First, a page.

It primarily contains vitamins C and A, as well as minerals including calcium, zinc, iron, chlorophyll, and a variety of other phytonutrients. Additionally, it improves how well food and other herbs' nutrients are digested, absorbed, and used in the body.[4]

How to make Tulsi tea

Traditional Use of Tulsi in Ayurveda

Tulsi is frequently referred to as a "Elixir of Life" in Ayurvedic tradition because of its curative properties and track record of treating a wide range of common health issues.

The medicinal use of the plant has been documented in Ayurveda since ancient times. In fact, the medicinal uses were first recorded in the text “Charaka Samhita”, which is one of the earliest Ayurvedic texts written about 3000 years ago.

Rasa (taste): Pungent
Vipaka (post-digestion taste): Pungent
Virya (action): Heating

While balancing the vata and kapha doshas, it may enhance pitta. It has a high concentration of sattva, the principle of clarity, perception, and light. In order to foster these traits within ourselves, Ayurveda advises us to embrace sattvic energy in our lives.

Ojas and prana, two ethereal powers in the body, are also claimed to be enhanced and safeguarded by it. Ojas enhances happiness, vitality, and a strong immune system, whereas prana, the body's vital life energy, helps cognition, perceptual ability, and communication.

Modern Scientific Research on Tulsi

Tulsi (Ocimum sanctum) is the an important herb in Ayurveda, and modern studies are now validating its health benefits. There is growing data that shows Its unique mix of pharmacological activities can relieve physical, physiological, metabolic, and psychological stress. Some of them are cited below.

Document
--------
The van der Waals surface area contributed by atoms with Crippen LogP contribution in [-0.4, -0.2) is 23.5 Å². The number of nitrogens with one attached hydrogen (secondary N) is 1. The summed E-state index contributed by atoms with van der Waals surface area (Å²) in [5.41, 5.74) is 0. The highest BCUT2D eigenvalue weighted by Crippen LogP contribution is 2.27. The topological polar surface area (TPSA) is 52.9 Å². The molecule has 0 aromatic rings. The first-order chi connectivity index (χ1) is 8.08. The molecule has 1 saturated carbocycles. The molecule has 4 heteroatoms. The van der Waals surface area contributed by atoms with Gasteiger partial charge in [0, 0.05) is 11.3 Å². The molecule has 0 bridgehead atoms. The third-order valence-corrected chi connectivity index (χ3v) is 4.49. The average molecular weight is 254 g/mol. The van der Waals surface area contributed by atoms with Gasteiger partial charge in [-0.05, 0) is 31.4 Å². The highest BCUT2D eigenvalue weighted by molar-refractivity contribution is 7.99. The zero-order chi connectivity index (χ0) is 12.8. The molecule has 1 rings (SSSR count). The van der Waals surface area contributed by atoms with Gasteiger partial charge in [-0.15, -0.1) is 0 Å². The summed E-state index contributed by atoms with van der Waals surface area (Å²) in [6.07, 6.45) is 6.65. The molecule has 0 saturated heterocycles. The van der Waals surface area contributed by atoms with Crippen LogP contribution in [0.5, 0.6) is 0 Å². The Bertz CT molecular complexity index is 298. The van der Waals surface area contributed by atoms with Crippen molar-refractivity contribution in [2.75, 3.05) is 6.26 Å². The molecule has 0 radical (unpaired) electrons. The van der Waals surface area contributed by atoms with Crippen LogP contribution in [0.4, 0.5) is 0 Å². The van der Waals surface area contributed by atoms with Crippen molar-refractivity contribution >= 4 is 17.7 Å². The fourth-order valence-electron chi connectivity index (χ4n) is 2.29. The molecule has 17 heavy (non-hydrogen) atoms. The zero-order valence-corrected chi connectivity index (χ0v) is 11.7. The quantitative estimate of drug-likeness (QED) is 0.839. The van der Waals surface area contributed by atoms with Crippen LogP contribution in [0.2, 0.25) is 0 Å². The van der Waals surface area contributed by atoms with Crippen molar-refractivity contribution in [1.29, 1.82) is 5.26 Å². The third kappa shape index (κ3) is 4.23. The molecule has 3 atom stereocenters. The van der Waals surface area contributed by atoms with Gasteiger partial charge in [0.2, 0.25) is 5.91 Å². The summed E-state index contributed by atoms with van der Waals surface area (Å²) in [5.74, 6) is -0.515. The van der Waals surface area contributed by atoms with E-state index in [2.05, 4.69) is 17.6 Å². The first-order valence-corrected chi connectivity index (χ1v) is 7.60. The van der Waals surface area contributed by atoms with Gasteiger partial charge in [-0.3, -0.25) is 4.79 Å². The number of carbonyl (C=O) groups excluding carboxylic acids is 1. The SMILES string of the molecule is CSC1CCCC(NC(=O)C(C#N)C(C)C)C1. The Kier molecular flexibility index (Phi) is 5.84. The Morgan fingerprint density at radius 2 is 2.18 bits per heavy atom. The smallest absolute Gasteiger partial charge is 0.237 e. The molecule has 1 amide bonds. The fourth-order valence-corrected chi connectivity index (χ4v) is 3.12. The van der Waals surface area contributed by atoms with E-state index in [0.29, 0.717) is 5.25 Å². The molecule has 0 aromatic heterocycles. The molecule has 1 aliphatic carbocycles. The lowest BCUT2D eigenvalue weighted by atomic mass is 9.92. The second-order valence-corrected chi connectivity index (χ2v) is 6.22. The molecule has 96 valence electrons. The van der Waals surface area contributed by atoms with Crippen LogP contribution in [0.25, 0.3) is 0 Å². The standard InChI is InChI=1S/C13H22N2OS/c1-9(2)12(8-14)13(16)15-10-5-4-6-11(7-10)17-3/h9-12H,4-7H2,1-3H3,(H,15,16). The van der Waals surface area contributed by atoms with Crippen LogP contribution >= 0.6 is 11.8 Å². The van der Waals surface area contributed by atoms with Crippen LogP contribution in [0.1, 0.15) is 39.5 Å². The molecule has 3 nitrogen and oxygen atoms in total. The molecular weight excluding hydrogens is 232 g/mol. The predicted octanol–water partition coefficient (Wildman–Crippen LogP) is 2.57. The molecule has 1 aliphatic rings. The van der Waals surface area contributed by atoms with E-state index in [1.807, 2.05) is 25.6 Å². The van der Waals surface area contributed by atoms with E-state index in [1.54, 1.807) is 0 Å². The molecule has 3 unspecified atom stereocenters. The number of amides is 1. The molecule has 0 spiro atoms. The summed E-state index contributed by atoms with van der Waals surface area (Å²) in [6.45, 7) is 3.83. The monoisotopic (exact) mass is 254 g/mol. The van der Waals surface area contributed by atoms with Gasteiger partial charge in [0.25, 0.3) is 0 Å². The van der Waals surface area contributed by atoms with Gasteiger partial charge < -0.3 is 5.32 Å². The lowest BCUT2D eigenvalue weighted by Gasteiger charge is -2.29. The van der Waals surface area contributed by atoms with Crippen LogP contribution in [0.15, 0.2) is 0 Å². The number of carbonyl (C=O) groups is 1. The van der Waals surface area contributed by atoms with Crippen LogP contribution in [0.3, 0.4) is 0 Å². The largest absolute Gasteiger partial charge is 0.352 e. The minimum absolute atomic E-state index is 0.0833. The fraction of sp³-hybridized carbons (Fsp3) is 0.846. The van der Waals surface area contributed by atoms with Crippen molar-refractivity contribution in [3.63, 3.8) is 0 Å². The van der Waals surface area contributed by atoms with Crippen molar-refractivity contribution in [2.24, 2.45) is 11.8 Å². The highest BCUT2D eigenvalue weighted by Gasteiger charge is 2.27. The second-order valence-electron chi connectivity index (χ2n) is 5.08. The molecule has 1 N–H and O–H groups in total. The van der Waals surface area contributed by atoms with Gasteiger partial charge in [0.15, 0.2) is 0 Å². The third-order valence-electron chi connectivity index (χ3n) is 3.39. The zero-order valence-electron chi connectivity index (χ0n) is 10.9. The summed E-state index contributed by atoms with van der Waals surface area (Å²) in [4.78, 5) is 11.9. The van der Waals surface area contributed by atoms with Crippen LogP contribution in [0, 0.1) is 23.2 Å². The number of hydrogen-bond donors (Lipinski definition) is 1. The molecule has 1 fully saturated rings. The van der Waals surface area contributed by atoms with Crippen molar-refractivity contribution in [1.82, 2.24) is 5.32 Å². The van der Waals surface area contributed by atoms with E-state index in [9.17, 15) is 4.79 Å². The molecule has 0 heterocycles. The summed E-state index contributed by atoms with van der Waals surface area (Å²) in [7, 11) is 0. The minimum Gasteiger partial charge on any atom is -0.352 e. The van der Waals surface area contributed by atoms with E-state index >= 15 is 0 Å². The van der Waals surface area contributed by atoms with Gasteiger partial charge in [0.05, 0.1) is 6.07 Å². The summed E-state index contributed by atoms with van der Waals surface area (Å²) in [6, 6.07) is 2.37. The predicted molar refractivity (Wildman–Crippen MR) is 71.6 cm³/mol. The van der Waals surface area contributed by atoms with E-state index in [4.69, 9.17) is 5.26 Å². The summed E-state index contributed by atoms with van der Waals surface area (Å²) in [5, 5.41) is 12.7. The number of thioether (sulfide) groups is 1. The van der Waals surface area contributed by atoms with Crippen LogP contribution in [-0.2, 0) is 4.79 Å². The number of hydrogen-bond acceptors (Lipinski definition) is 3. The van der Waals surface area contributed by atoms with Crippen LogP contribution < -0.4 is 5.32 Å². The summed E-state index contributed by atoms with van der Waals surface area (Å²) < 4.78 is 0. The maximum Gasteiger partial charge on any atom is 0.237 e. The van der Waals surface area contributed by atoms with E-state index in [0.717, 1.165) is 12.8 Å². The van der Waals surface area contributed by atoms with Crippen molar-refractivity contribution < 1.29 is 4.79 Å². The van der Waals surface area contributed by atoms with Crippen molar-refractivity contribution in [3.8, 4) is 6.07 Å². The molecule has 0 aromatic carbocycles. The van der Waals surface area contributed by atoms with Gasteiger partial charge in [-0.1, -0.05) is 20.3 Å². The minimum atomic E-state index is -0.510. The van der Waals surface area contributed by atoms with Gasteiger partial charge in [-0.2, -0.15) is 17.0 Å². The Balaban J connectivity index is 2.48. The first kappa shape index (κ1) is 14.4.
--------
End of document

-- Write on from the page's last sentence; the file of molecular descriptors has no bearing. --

• “The Clinical Efficacy and Safety of Tulsi in Humans: A Systematic Review of the Literature” [5]
  • “Evaluation of the chemical composition, antioxidant and anti-inflammatory activities of distillate and residue fractions of sweet basil essential oil” [6]
  • “Ocimum basilicum improve chronic stress-induced neurodegenerative changes in mice hippocampus” [7]
  • “Phenolics composition and antioxidant activity of sweet basil (Ocimum basilicum L.)” [8]
  • “Ocimum sanctum Linn. A reservoir plant for therapeutic applications: An overview” [9]

Using Tulsi for its benefits

How to take Tulsi as a supplement

Tulsi can be consumed in many ways, including fresh leaves, dried leaves, oil, or tinctures. It is best to consume fresh leaves or dried leaves, as these have the highest amount of nutrients. The recommended dose is 500 to 1000 mg of dried leaves taken once a day.

Making Tulsi tea

You can drink Tulsi tea or juice, which is a popular way to consume it. For best results, you should consume Tulsi after meals.

For making the tea, add Hesh’s Tulsi Extract powder, ginger, and cardamom powder to water and let them boil. Keep the flame medium and let it simmer for 15-20 minutes. Have it with a dash of honey and lemon juice.

Using Tulsi Capsules

Capsules are easy to take and provide a higher bioavailability, making it easier for our body to absorb it. Hesh's Vegan Tulsi Capsules are an excellent way of adding it as a supplement to your daily diet.

Using Tulsi Powder

Hesh’s Tulsi Powder is a great way to get your daily does of the adaptogen. Simply mix one teaspoon of the powder in warm water and consume it.

Using Tulsi Cough Syrup

Ayurveda advocates its use for wellness of the respiratory system. This makes it an excellent ingredient for cough syrups. Hesh’s Tulsi Adulsa Jethimadhu Cough Syrup can help relief cough and cold symptoms. Two tablespoons twice a day can be extremely effective in dealing with the common cold and flu.

Hesh Adulsa Jethimade Cough Syrup with Tulsi

Is it safe to take Tulsi?

Largely, it is free of any long-term adverse effects.

The most common side effect of consuming it is nausea, but this usually goes away after a few days of continuous use. Other side effects might include vomiting, headache, dizziness, and a rapid heartbeat, but these are rare.

You should consult with your physician before taking it as a daily supplement especially if you have a health condition like diabetes or high blood pressure, as it may interact with other medications. For infants, kids, or women who are expecting or nursing, consulting a physician is necessary before use.

Added To Bag :
Add To Bag Failed :
prouduct successfully added to wishlist !